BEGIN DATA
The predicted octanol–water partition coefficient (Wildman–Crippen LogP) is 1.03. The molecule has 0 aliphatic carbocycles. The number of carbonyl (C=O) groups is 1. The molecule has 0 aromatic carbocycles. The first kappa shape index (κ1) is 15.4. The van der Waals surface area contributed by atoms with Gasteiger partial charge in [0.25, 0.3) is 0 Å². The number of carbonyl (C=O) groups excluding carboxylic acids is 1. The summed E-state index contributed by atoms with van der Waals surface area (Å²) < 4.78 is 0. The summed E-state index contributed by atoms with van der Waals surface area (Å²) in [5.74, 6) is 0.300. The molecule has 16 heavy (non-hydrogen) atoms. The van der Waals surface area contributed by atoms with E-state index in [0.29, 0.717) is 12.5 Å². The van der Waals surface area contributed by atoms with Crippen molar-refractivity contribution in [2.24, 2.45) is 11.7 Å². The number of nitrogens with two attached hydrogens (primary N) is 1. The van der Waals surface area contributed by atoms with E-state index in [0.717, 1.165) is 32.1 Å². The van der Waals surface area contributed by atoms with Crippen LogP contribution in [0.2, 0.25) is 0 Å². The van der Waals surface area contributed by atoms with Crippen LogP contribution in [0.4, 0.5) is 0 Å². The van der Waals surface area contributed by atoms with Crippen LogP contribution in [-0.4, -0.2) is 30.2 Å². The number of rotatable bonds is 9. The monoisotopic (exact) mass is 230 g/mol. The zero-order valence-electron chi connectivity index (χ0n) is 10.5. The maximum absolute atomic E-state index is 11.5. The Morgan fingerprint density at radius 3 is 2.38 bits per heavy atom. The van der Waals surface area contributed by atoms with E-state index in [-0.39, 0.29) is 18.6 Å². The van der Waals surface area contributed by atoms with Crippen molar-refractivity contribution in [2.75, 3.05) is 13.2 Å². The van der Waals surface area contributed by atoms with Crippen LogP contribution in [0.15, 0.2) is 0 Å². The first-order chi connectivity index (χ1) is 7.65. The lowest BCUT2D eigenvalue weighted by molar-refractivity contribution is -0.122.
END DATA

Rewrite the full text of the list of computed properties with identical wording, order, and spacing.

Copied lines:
The predicted octanol–water partition coefficient (Wildman–Crippen LogP) is 1.03. The molecule has 0 aliphatic carbocycles. The number of carbonyl (C=O) groups is 1. The molecule has 0 aromatic carbocycles. The first kappa shape index (κ1) is 15.4. The van der Waals surface area contributed by atoms with Gasteiger partial charge in [0.25, 0.3) is 0 Å². The number of carbonyl (C=O) groups excluding carboxylic acids is 1. The summed E-state index contributed by atoms with van der Waals surface area (Å²) < 4.78 is 0. The summed E-state index contributed by atoms with van der Waals surface area (Å²) in [5.74, 6) is 0.300. The molecule has 16 heavy (non-hydrogen) atoms. The van der Waals surface area contributed by atoms with E-state index in [0.29, 0.717) is 12.5 Å². The van der Waals surface area contributed by atoms with Crippen molar-refractivity contribution in [2.24, 2.45) is 11.7 Å². The number of nitrogens with two attached hydrogens (primary N) is 1. The van der Waals surface area contributed by atoms with E-state index in [0.717, 1.165) is 32.1 Å². The van der Waals surface area contributed by atoms with Crippen LogP contribution in [0.2, 0.25) is 0 Å². The van der Waals surface area contributed by atoms with Crippen LogP contribution in [0.4, 0.5) is 0 Å². The van der Waals surface area contributed by atoms with Crippen LogP contribution in [-0.4, -0.2) is 30.2 Å². The number of rotatable bonds is 9. The monoisotopic (exact) mass is 230 g/mol. The zero-order valence-electron chi connectivity index (χ0n) is 10.5. The maximum absolute atomic E-state index is 11.5. The Morgan fingerprint density at radius 3 is 2.38 bits per heavy atom. The van der Waals surface area contributed by atoms with E-state index in [-0.39, 0.29) is 18.6 Å². The van der Waals surface area contributed by atoms with Crippen molar-refractivity contribution in [2.75, 3.05) is 13.2 Å². The van der Waals surface area contributed by atoms with Crippen LogP contribution in [0.15, 0.2) is 0 Å². The first-order chi connectivity index (χ1) is 7.65. The lowest BCUT2D eigenvalue weighted by molar-refractivity contribution is -0.122.